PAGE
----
When Donna was told in January of 2009 she had Stage IV cancer and only six months to live I threw myself into getting situated so I could be a caretaker. So I could do what I could. I never considered her death or life after her. But during that time till her death in August of 2011 my filters were there, to a point. Or better said they changed. They filtered the boring day to day into a textured street fight of survival and support. No longer was the day filled with the usual. The filters were in place, different but still there. I think this points to a change that was occurring, the erosion of my filters. And the journey to find understanding, meaning, purpose, and learning.
When Donna died the most important advice I received was not to deny my grief or my loss but dive into it in order to understand and embrace it. It was that exercise in loss and grief that eroded more of my filters. Or continued too. The day to day life prior to diagnosis and during caregiving was fading. Though I will add I was grieving from January 2009 because I knew this would not have a happy ending. After her death and the search for understanding I had to look at myself and my days. Looking back the filters were still in place. I did not actively remove them. They faded over time with what I wrote and considered about this life altering event. I could not find the understanding and insight through filters because I would be placing what I was learning behind a scrim. I would be repeating on a loop what we did while it was no longer we but me. The harder you examine and the more you hurt the less the filters interfere or obscure and keep you to the past. The past and what was becomes what is. Of course this may just be observers effect here. I think I am doing the hard work when in reality I am just glossing over my life. I guess that is part and parcel of no filters, a harsh self view.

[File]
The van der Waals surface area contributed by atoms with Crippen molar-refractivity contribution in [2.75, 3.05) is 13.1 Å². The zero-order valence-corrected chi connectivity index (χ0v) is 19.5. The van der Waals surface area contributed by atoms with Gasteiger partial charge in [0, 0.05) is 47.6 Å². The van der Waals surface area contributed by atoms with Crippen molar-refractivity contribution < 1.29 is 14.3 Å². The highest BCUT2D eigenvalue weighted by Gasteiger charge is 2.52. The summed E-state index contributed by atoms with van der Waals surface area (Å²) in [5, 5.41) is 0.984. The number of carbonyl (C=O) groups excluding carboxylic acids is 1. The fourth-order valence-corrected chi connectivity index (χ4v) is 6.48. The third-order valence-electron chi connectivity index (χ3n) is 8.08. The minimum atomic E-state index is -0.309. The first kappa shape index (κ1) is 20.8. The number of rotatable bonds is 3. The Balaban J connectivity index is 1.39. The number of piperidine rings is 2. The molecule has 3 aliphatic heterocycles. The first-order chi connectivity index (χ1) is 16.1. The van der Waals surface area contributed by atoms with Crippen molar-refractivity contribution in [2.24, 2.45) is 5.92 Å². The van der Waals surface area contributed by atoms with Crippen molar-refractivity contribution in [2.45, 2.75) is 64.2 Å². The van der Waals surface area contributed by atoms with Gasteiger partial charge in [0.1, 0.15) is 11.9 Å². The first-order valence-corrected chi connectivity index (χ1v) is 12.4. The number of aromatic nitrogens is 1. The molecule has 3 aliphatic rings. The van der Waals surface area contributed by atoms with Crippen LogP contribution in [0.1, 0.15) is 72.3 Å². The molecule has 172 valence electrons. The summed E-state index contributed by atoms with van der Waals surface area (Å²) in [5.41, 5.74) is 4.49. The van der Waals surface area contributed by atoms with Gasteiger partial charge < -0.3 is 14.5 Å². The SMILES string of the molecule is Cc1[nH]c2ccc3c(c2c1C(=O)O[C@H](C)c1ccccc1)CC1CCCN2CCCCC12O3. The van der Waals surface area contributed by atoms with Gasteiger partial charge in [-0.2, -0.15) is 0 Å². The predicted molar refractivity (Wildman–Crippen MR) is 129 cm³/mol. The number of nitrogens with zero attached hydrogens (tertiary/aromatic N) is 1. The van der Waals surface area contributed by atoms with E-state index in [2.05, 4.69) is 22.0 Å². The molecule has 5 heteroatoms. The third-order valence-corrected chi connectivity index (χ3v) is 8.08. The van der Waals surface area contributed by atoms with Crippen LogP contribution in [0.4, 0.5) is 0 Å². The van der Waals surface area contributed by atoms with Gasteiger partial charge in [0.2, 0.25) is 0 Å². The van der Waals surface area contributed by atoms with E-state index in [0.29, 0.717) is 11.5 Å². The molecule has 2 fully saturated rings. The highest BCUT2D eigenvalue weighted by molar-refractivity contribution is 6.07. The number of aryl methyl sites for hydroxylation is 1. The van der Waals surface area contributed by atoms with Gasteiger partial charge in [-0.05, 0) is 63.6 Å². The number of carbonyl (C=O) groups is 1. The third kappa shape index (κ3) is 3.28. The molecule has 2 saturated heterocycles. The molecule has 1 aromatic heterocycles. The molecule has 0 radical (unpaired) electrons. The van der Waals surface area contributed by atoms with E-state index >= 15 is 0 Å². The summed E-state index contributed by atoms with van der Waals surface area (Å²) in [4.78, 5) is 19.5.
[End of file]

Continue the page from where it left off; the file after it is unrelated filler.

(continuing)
Where am I today? The loss of these filters has driven me to a more textured and nuanced view of what was, what is, what I had, and didn’t have. I think that sans filters l’ve come to do, to realize, to discover new things. That did not happen over night. It has been a process of building a new understanding and reflecting on my life past. Part of learning and changing our consciousness is to discover something new and to decide if you want to add it to historical experiences and create new or improve current knowledge. I still struggle to find right side up each day and to get back to some place and space where I feel self-worth. Loss is loss. It is about what is gone and will never to return. My sadness has dissipated and the grief has animated my life through it’s wisdom.
Would I want to go back? To have a life with my filters in place? Yes I’d go back in a heart beat. All that I have and am trying to do now is seems vapid in comparison, my life is only me and do I really deserve any of it? Seriously do I? There are no regrets in this post filter world of mine. Regrets are for chumps and regrets perpetuate the sadness. Would I want to change what happened? Yes. What would be amazing is to take this new knowledge and understanding and go back in time (sounds like a cheap ass movie) and apply it. The harder play is to build new. To find meaning and purpose and self-worth while the filters are gone and actively examining everything. Missing filters are an opportunity. Donna would say “There is a reason they call it history, it happen then.”
What I can say is that my sadness is lifting. The grief is continuing but my grief is opening the world. I am fighting to find a place. I am seeking to discover new. The visit to PAX and gaming, especially Destiny, has exposed me to new and in a way hides me from the work of finding meaning and purpose. These are small steps in rebuilding a life without Donna. Her death threw me into a world of hurt. Her death opened my eyes. Her death was tragic. Her death maintains me in life. Her death is my death.
The future does not reside in the past. We carry the past to imbibe today.